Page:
Explosion in Aden
by Brian Whitaker
Originally published in Middle East International, 9 June 1995
ADEN, still recovering from bombardment during Yemen's "unity war" last year, was shaken yet again on May 27 by explosions from Jabal Hadid ("Iron Mountain") near the city centre, where tunnels cut into the rock have been used to store weapons since the days of British occupation. Shrapnel and rubble from the blasts, as well as some rockets, caused panic and damage to property but apparently few injuries.
The official explanation - that a fire started during cleaning - is entirely plausible, given the Yemeni military's often cavalier approach to safety, and so far no evidence has emerged to contradict it. Nevertheless, many Yemenis are as sceptical about this as they were earlier in the month about official reports that President Salih's 17-year-old nephew had accidentally killed himself while cleaning his pistol.
Speculation was scarcely discouraged by the president's speech to parliament, broadcast on Sana'a radio the day after the Aden blasts, when he accused some of those who had fought on the separatist side during the war of taking advantage of the amnesty "to carry out acts of looting, sabotage and other disturbances".
One effect of the Jabal Hadid incident has been to speed up plans for the removal of all military camps and weapon stores from the city and its surrounding province. Ostensibly this is to provide land for developing Aden's economic free zone and to create an atmosphere conducive to business. But the decision will also be seen as a further move towards post-war reconciliation both internally and externally. It should help to ease relations with the neighbouring Saudis, who sympathised with the losing side in the war (as Middle East International went to press President Salih was being welcomed by King Fahd at the start of his first visit to the kingdom for five years). It should also improve the government's standing in Aden, the former stronghold of the Yemen Socialist Party (YSP).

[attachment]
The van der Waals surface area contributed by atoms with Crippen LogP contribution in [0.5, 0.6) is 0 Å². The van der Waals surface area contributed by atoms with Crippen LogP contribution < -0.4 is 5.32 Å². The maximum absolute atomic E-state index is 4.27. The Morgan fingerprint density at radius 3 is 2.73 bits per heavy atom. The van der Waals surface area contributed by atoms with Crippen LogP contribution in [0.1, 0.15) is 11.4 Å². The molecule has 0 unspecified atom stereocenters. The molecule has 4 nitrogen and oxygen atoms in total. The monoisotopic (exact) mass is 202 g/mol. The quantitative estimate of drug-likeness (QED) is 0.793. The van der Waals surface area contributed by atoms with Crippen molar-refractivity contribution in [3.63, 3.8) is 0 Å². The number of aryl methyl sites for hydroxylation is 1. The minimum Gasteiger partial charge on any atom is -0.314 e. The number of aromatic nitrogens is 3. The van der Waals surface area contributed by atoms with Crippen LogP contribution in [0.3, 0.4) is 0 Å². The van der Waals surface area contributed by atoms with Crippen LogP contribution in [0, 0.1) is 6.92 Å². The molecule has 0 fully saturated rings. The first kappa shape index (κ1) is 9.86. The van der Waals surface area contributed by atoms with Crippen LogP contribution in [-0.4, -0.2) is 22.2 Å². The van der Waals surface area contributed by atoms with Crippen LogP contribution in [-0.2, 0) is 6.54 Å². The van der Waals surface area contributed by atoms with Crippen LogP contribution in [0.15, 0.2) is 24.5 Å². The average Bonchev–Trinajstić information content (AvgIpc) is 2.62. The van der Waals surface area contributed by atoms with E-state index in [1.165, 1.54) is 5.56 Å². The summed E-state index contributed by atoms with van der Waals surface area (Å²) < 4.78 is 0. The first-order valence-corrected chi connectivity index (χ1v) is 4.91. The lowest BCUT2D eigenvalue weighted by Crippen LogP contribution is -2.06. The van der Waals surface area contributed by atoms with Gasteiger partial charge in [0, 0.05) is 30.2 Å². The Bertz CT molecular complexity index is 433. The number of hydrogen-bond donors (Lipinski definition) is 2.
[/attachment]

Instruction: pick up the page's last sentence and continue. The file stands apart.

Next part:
Before the war, demilitarisation of the cities was one of the YSP's main demands, though President Salih's party resisted it on the grounds that it would allow the Socialists to stir up trouble on the streets. Now, with the Socialists defeated, it is easier to allow. In any case the troops are unlikely ever to be far away, and a small naval force will remain in Aden to protect shipping.
Meanwhile the government has scored a propaganda point with the extradition to Germany of Johannes Weinrich, said to be an associate of the international terrorist, "Carlos the Jackal". Weinrich was arrested during a security sweep in Aden shortly after the war ended, adding weight to claims that the YSP's much-vaunted policy of combating terrorism was both insincere and selective. Carlos himself is said to have had close links with the YSP before it abandoned Marxism and sometimes travelled with a passport issued by the People's Democratic Republic of Yemen.